Representations and warranties include that the company is the exclusive owner of the entire right, title and interest in and to the intellectual property, and has a valid licence to use the intellectual property in connection with the business, as well as that the company is entitled to use all of its intellectual property in the continued operation of the business without any limitation. Additionally, the buyer usually includes representations that the company’s intellectual property has not been declared invalid or unenforceable in whole or in part. Further, it will be reasonably required to include that the current business does not infringe or misappropriate the intellectual property of any third party, and no action alleging any of the foregoing is pending, and no claim has or could be filed (to the best of the seller’s knowledge) against the seller or the company alleging any of the foregoing during a certain period.

Additionally, the acquirer could request the seller to provide representations about royalties, IP licences agreements, other commitments that involve IP rights or technology, etc.


Common representations and warranties include that the company is the exclusive owner of the entire right, title and interest in and to the technology, and has a valid title to use it in connection with the business without any limitation. Additionally, it is customary to include statements by means of which the seller or the target warrants that it has all permits, licences, authorisations and any other requirement to use the technology, as the case may be.


Usually, a buyer asks for representations and warranties regarding the rules and procedures that the target has regarding the management and protection of its information. In this sense, representations and warranties include that the target keeps its information under reasonable standards of care and diligence as well as that he or she manages his or her data following standard security protocols, procedures and rules to prevent any theft, disclosure, manipulation or deletion.

Data privacy

The buyer and the target must acknowledge and declare that they are in compliance with all Peruvian data privacy laws and they do not infringe any third-party right.

Additionally, as is customary in Peruvian M&A transactions, we recommend including a complete list of all patents and patent applications, registered trademarks and trademark applications, registered copyrights and copyright applications and domain names under company’s control or material to company’s business or operation; all company IP agreements; and other company intellectual property relevant to the business, as the case may be.

It is also necessary to review all material contracts related to third-party IP rights and services. The rationale behind this suggestion is to have more certainty about the IP assets and technology of the target and specific representations and warranties on this regard.

Customary ancillary agreements

What types of ancillary agreements are customary in a carveout or asset sale?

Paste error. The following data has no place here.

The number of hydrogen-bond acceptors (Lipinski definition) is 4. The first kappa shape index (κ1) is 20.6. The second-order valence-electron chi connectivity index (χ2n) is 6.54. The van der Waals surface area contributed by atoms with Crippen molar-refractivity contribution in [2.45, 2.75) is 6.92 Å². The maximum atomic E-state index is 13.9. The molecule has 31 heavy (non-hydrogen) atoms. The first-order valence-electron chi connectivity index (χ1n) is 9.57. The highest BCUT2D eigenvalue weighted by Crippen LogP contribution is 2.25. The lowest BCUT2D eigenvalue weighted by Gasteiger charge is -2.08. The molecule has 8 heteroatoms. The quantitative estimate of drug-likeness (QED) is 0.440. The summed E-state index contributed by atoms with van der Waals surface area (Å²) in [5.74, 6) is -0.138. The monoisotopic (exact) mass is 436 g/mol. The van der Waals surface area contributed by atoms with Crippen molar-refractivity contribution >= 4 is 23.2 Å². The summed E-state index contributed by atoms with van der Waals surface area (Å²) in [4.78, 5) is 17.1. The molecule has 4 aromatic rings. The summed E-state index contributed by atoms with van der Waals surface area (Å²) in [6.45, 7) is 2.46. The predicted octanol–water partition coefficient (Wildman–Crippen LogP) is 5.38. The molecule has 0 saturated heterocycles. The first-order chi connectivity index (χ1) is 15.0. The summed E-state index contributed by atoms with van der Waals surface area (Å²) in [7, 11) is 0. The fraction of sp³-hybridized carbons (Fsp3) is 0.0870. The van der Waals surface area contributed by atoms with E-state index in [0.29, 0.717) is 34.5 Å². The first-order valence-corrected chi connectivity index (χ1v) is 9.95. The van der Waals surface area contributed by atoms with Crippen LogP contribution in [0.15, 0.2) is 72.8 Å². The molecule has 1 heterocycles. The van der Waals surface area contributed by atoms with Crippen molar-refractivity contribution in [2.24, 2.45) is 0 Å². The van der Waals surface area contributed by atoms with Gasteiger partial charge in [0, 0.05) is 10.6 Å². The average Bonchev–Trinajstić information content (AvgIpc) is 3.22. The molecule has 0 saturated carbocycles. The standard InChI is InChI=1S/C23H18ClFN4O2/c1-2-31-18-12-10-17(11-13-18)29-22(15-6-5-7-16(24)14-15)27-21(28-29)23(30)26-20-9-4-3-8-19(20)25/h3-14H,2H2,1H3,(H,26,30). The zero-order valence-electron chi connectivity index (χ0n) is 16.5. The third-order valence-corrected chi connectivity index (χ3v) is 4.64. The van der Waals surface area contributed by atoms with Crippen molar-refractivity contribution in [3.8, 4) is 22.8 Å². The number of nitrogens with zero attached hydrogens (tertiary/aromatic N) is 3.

Based on our experience, licences and authorisations are usually transferred at closing date. However, when the transaction includes certain licences or permits that may be transferred only after a procedure before the correspondent authority is completed, it is customary to include in the purchase agreement additional transitional covenants, such as, but not limited to, rights of use of trademarks and tradenames during the term necessary to complete registration. In this sense, the parties usually establish terms and conditions under the carveout agreement (ie, spin-off) or asset sale itself.

Notwithstanding the above, transition services agreements will be also required to allow acquirer to ensure that business continues to operate as usual. Based on current level of technology development and technical expertise in Peru, it may also be necessary and convenient to execute labour agreements or technical support agreements with the main technical officers of the seller or the experts who managed and have material information about the technology assets.

Usually, non-compete agreements and non-disclosure agreements could be required, as in other M&A deals, owing to the relevance of specific expertise, human resources and information itself.

Finally, executed general shareholders meeting minutes will be required if a company transfers assets whose book value exceeds 50 per cent of its share capital (article 115(5) of the Peruvian Corporate Law, Law No. 26887).

Conditions and covenants

What kinds of intellectual property or tech-related pre- or post-closing conditions or covenants do acquirers typically require?

We have seen and highly suggest setting forth the following conditions and covenants in all M&A technology transactions:

  • pre-closing conditions or covenants:
    • satisfactory completion of full legal and technical due diligence;
    • no injunction or any other measure is entered against the intellectual property and technology of the target or seller;
    • representations and warranties about intellectual property and technology are true and correct in all respects at the moment of execution of the agreement;
    • approval of the transfer of the intellectual property and technology from the general shareholders meeting of the target;
    • signature of all ancillary and transitional documents (ie, transitional services agreement);
    • complete the transfer of IP registry including, but not limited to, its registration;
    • release of all liens over the intellectual property, as the case might be;
    • complete the registration of the transfer of intellectual property (eg, patent, utility model) in favour of the buyer at Indecopi;
    • remediation of source code issues, if applicable;
    • correction of chain of title for intellectual property, if applicable; and
    • execution and receipt of all necessary governmental, regulatory and other third-party approvals, certifications and permits, if applicable (Note that it will depend on the specific deal and it could be set as post-closing condition or covenant of the seller); and
  • post-closing conditions or covenants:
    • technical support agreement for a certain period;